Fixing Broken Britain

Gang members, like those who rioted last week, say that here are only two things will stop another flare-up: jobs and discipline.

Last Tuesday, at the height of the riots, I got a telephone call from Mash, an 18-year-old member of a Brixton gang whom I had befriended three years ago. Three of the gang are now in prison. But Mash, Lips and Bulldog, the only white member of the gang, were out on the streets last week.

Mash was watching the mob storm an electrical shop in Clapham, south London. I could hear screams and the crash of broken glass. I assumed that he had followed the others inside. Instead he was staring around in wonder. “It’s the funniest thing, Harri, man,” he confided, “There’s all these people I don’t know and it doesn’t matter. The only people we worry about is the Feds. Today I can go anywhere I like in London.”

It took me a moment to understand. Gang rivalry usually confines Mash to a few streets around his estate. What the riots represented for him was a sudden explosion of freedom. He was mixing with strangers without the fear of being stabbed or shot. Something we take for granted had left him stunned.

Lips, a small 17-year-old with a pinched face, pointed out that the looters “were not dressed for it. You can see their faces and they don’t care”. He, on the other hand, wore an oversize jacket with a hood. He gave an exclamation. Two mini-cabs had drawn up packed with looters. Only in London, I thought, do you go to a riot in a mini-cab.

Bulldog, tall and thin with jittery hands, seized Mash’s phone. I told them to go home. Bulldog said: “But you don’t get to do this every day, Harri. It’s wild and exciting. You can do it and you don’t get arrested.” There was not a police car in sight.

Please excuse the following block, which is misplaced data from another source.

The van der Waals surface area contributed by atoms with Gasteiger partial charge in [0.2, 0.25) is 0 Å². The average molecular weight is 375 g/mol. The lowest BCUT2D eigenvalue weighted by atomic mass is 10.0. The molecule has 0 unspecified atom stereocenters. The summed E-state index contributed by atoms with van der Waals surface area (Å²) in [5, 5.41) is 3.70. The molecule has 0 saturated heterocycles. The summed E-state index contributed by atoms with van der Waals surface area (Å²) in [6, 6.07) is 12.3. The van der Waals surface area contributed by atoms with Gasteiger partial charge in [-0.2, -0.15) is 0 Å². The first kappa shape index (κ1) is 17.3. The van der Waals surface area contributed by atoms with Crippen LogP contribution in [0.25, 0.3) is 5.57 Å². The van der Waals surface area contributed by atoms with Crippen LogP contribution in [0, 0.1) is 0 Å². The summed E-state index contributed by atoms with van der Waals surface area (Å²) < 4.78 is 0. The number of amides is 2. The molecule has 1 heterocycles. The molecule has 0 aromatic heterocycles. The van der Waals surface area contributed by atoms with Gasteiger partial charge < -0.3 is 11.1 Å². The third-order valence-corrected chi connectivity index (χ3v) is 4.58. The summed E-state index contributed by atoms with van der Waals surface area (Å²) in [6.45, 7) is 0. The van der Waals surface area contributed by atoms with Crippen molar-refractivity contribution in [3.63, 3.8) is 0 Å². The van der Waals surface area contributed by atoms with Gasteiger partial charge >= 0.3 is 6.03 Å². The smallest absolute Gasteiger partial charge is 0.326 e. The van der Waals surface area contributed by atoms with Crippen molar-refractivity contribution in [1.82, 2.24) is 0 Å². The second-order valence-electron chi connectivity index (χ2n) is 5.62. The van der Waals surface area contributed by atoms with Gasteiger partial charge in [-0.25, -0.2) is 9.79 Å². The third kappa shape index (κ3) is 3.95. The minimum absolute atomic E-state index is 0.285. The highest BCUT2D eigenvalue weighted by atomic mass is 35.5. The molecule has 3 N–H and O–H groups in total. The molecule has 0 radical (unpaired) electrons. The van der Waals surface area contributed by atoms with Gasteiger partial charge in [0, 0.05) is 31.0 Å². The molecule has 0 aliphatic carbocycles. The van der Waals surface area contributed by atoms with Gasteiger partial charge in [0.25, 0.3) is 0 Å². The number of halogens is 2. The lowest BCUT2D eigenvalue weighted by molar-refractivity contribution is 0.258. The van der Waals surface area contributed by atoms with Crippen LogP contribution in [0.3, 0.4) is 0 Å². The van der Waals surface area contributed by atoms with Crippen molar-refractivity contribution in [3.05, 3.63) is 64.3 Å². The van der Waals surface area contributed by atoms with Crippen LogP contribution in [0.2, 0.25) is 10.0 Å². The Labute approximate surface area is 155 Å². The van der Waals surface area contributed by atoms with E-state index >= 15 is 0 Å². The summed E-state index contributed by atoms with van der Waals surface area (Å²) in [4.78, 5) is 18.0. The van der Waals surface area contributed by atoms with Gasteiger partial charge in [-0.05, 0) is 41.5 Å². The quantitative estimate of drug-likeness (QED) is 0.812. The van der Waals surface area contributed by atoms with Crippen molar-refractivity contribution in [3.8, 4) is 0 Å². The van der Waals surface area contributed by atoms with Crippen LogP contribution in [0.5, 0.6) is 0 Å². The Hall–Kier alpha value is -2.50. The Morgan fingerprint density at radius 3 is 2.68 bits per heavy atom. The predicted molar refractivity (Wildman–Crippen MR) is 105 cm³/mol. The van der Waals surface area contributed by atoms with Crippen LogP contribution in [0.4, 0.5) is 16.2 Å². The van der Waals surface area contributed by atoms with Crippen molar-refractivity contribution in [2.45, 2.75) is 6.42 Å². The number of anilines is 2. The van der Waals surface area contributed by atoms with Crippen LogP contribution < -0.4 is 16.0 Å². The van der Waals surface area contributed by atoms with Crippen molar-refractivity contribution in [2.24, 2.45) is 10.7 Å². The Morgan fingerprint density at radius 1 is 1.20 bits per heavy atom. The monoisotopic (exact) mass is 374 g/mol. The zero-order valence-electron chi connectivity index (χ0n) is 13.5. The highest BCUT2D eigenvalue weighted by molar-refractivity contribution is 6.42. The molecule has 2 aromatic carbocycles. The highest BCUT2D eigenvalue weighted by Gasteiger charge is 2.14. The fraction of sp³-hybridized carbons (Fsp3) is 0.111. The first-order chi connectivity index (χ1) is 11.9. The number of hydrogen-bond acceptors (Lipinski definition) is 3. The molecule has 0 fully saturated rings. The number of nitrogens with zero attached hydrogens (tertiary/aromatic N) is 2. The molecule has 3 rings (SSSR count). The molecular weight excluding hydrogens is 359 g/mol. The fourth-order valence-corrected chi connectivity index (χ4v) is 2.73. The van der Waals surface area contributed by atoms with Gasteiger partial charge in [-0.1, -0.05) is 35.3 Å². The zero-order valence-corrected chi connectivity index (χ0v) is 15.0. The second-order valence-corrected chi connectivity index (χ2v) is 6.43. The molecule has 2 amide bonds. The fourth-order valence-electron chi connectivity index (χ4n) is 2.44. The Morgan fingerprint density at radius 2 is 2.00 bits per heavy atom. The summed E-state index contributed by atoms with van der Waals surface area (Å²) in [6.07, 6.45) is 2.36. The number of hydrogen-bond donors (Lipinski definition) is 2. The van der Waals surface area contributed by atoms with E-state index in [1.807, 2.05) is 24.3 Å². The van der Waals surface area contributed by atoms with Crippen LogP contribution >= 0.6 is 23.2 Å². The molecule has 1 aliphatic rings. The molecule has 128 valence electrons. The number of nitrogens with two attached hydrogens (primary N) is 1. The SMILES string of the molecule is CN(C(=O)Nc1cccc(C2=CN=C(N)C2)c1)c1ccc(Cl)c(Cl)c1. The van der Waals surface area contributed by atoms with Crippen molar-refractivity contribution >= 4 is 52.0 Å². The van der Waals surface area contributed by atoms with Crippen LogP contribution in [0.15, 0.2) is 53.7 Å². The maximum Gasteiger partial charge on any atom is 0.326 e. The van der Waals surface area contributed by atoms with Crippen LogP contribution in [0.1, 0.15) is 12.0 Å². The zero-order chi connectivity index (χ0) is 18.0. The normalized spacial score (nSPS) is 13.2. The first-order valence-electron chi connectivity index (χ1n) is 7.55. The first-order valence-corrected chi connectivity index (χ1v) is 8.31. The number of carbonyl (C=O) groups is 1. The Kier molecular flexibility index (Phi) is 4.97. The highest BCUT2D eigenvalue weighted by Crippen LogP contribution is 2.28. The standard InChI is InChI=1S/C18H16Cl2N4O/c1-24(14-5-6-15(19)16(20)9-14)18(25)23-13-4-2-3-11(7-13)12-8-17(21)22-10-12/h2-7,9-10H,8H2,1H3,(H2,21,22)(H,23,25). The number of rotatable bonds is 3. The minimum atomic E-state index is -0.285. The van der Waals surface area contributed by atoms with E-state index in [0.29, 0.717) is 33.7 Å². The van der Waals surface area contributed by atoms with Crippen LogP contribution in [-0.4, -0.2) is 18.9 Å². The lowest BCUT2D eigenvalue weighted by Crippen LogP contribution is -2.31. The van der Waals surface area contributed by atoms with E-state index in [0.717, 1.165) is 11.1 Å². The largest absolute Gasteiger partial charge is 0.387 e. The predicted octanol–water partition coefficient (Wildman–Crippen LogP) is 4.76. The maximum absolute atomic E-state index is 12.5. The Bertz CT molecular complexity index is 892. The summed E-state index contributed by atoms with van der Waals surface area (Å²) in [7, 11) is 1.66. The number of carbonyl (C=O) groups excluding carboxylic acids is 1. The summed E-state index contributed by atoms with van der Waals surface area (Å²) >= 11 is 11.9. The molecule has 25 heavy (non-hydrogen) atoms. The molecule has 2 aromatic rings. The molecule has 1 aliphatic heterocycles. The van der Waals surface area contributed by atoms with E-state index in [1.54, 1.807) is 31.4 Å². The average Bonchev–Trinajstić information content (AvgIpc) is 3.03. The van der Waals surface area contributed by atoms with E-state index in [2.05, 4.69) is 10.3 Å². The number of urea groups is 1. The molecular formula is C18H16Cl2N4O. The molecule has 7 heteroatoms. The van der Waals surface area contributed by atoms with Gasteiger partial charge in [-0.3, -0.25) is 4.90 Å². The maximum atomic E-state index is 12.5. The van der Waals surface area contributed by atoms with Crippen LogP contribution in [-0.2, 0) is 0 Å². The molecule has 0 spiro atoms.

Hours later they rang me again. Things had got “scary”. Buildings were being set alight. Mash did not mind “hitting a jewellery shop”, but now he was calling it a night: “These are places my mum goes to.” Bulldog, too, was turning in. The couple of laptops he had “found” turned out to be broken and then were stolen by other looters. “They just pinch your stuff,” he said in astonishment From another part of south London Lips was also disillusioned. He had just watched helplessly as the pawn shop holding his gold chain was burnt down.

Last week we saw unprecedented destruction and mob rule in Britain. We witnessed a civil war without a cause. We watched terrifying individuals, hoods up, scarves across their faces, burn, loot and kill. With their ferocity and alien values they seem to come from another planet. But they do not. Like Mash, Lips and Bulldog they come from just down the road.

Last week we saw unprecedented destruction and mob rule in Britain. We witnessed a civil war without a causeAs the mess gets cleared and the courts start their process, we are left with troubling questions. What forces have created such a gulf between the mob and us, the broom-brandishing majority? How have we come to live in the same society?

Surely the welfare state was meant to protect us from the angry rapaciousness we have just witnessed. Something has gone very wrong with our young people when even Colonel Gadaffi is offering us advice. What can we do about it?

I spent a year interviewing black Caribbean and white working-class boys — the very people who have seized our streets — for a think tank report. During my investigation I met some terrifying individuals.

Sweets, for example, with whom I had tea, was a large man in a track suit and a multitude of platinum chains. As he lumbered across the room to help himself to a box of Maltesers, he explained that no policeman would dare approach him without first calling for armed back-up — even for the parking offence he had just committed. Sweets, thankfully, is now in jail.

Men like Sweets are rare. The majority, black or white, live lives similar to Mash, Bulldog and Lips either in council flats with their single mothers or on their own in a hostel. In his small and dingy room, Lips keeps his clothes in a black rubbish bag. Apart from his mobile phones he has no other possessions other than a towel and a framed photograph, both of which I had given him.